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Montana’s spring bird migration is on, but celebration off
HELENA — Celebration or no, the geese are coming.
Montana’s annual spring waterfowl migration is under way with tens of thousands of white geese and thousands of swans showing up at Freezout Lake Wildlife Management Area north of Choteau.
Concerns over the coronavirus outbreak prompted the community to cancel what would have been its second Wild Wings Festival later this month.
But the Freezout wildlife area remains open to birders, who in some years descend en masse as snow geese congregations reach astronomical levels in early spring.
The lake is Montana’s primary snow goose staging area. As many as 300,000 snow geese and 10,000 tundra swans gather and rest there before flying onward to Alberta and central Saskatchewan in Canada.
There they mass with hundreds of thousands of other snow geese from Texas and other Gulf Coast states before making their way to their northern nesting grounds, arriving in mid-June.
“I would say it’s one of the most jaw-dropping, breathtaking experiences you can see,” Maggie Carr, co-owner of Dropstone Outfitting in Choteau told the Helena Independent Record. “It’s just the sheer quantity of birds is astonishing and just the noise they make–kids love it especially. You really don’t even have to love birds or really be into birds to appreciate it.”
Celebration organizer Julie Amelineshe and her colleagues were deeply disappointed at the loss of this year’s event – but notes that the geese are undeterred.
“The birds are really arriving now and it would still be a great little road trip to witness the migration,” Ameline told the Great Falls Tribune. “Even though everyone still needs to stay away from crowds, it would just be for them to be in the car, tour through, and stop to see a site that will amaze them.”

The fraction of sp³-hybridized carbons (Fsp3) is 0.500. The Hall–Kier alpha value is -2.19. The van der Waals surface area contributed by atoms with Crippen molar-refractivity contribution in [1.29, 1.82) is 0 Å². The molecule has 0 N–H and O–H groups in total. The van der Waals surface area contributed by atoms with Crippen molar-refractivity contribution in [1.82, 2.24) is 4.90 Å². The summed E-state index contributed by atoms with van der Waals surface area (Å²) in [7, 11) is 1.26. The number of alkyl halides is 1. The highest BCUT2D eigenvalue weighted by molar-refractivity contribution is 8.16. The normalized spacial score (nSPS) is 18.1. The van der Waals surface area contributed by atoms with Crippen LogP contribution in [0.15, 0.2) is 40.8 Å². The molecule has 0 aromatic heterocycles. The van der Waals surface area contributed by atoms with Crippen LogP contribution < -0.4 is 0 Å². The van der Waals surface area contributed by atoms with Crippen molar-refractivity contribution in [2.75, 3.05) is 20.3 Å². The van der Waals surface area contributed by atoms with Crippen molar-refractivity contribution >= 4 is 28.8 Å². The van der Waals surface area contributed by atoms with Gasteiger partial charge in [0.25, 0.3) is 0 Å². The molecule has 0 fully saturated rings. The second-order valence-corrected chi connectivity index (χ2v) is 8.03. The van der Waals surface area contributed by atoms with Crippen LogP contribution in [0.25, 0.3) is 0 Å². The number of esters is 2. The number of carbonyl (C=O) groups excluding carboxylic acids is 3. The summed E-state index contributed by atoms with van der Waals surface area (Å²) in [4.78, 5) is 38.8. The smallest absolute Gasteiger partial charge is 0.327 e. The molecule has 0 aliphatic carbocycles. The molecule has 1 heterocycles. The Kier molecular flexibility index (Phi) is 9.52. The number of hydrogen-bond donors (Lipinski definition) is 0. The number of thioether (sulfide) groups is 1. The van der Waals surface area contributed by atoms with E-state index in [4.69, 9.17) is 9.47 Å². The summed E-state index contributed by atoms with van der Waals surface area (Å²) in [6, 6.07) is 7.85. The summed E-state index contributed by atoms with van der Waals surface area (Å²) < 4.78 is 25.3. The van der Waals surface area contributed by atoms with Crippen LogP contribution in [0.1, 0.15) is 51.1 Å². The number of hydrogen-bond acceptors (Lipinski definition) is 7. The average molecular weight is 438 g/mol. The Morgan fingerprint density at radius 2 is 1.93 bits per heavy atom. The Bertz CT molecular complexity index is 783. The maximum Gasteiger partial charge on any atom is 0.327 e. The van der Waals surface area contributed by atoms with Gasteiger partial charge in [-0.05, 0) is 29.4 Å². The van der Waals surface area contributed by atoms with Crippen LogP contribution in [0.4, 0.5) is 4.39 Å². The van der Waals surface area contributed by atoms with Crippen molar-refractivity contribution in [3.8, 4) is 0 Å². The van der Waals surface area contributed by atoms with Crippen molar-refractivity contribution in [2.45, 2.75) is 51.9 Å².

People also can keep track of the migration from home, with an online migration status tracker launched recently by Montana Fish, Wildlife and Parks. As of Thursday, about 34,000 white geese and 2,500 were observed, according to the site.
Although daylight primarily drives the migration, several things may affect the timing of the birds’ arrival time.
“For large numbers of birds to concentrate here, the more water available–especially during resting periods–gives them more opportunities to spread out,” said Freezout Lake biologist Brent Lonner. “The biggest driver here when we see the biggest numbers here are correlated to weather. For example, when the birds start coming from the south and then a big storm comes from the north, they’ll be holed up here and others just keep piling in.”